2015 GSA Annual Meeting in Baltimore, Maryland, USA (1-4 November 2015)

Paper No. 339-3
Presentation Time: 2:05 PM


COLE, Selina R., School of Earth Sciences, The Ohio State University, 275 Mendenhall Laboratory, 125 South Oval Mall, Columbus, OH 43210, cole.678@osu.edu

Order Diplobathrida (Subclass Camerata, Class Crinoidea) is a long-lived clade that persisted from the Lower Ordovician (Tremadocian) to the Upper Mississippian (Serpukhovian). Diplobathrids are taxonomically diverse, with 100 recognized genera and more than 360 named species and are prominent constituents of Lower Paleozoic faunas. Despite their diversity and abundance, evolutionary relationships within the Diplobathrida remain obscure. Quantitative phylogenetic analyses have only been performed on subsets of diplobathrid taxa that were limited stratigraphically or taxonomically; a comprehensive analysis has never been conducted. In addition, much of the traditional suprageneric classification of Diplobathrida has been questioned but remains unresolved.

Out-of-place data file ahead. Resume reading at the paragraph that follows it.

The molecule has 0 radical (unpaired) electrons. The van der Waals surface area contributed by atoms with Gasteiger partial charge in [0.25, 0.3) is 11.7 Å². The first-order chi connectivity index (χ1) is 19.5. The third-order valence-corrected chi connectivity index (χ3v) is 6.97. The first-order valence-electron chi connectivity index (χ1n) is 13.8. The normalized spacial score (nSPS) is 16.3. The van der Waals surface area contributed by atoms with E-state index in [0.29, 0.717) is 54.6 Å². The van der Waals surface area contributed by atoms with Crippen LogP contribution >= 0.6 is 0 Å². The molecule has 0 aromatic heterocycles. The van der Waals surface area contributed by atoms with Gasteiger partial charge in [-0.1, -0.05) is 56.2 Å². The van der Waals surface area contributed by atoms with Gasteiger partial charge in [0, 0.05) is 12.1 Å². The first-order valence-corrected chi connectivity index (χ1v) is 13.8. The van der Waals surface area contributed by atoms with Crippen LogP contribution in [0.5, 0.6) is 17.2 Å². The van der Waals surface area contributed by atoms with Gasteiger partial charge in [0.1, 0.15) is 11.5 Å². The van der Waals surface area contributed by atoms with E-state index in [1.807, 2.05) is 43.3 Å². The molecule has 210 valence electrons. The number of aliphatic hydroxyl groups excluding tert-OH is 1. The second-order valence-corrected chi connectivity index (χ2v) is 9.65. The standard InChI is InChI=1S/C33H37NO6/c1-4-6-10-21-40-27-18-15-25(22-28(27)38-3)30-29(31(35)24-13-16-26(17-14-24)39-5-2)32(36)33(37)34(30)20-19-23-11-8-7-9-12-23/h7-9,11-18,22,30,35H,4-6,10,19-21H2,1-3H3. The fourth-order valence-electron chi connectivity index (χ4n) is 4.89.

This study undertook a quantitative genus-level phylogenetic analysis of the Diplobathrida to infer evolutionary relationships within the group and to evaluate the congruence of the traditional classification scheme with the phylogeny. All 100 of the currently recognized diplobathrid genera were considered, and more than 120 morphological characters were included. Because of the extensive stratigraphic range of the Diplobathrida and the relatively low character to taxon ratio, multiple quantitative phylogenetic methods were employed. Following recovery of a well-supported tree, the R package, STRAP, was used to time-scale the resulting tree.

Ideally, classification schemes reflect evolutionary relationships where named groups of taxa represent true clades, that is, monophyletic groups. The phylogeny presented here provides an evolutionary framework that is used to test the monophyly of named higher taxa. Because the phylogeny is based on numerous taxonomically informative characters, character mapping on the recovered tree was utilized to identify which characters are diagnostic for suprageneric clades and which should be removed from diagnoses. Preliminary results indicate that although some named higher taxa are consistent with the recovered tree topology, others represent non-monophyletic groups. This confirms the need for a re-evaluation of the classification of higher taxa within the Diplobathrida and highlights one of the useful applications of phylogenetic analyses.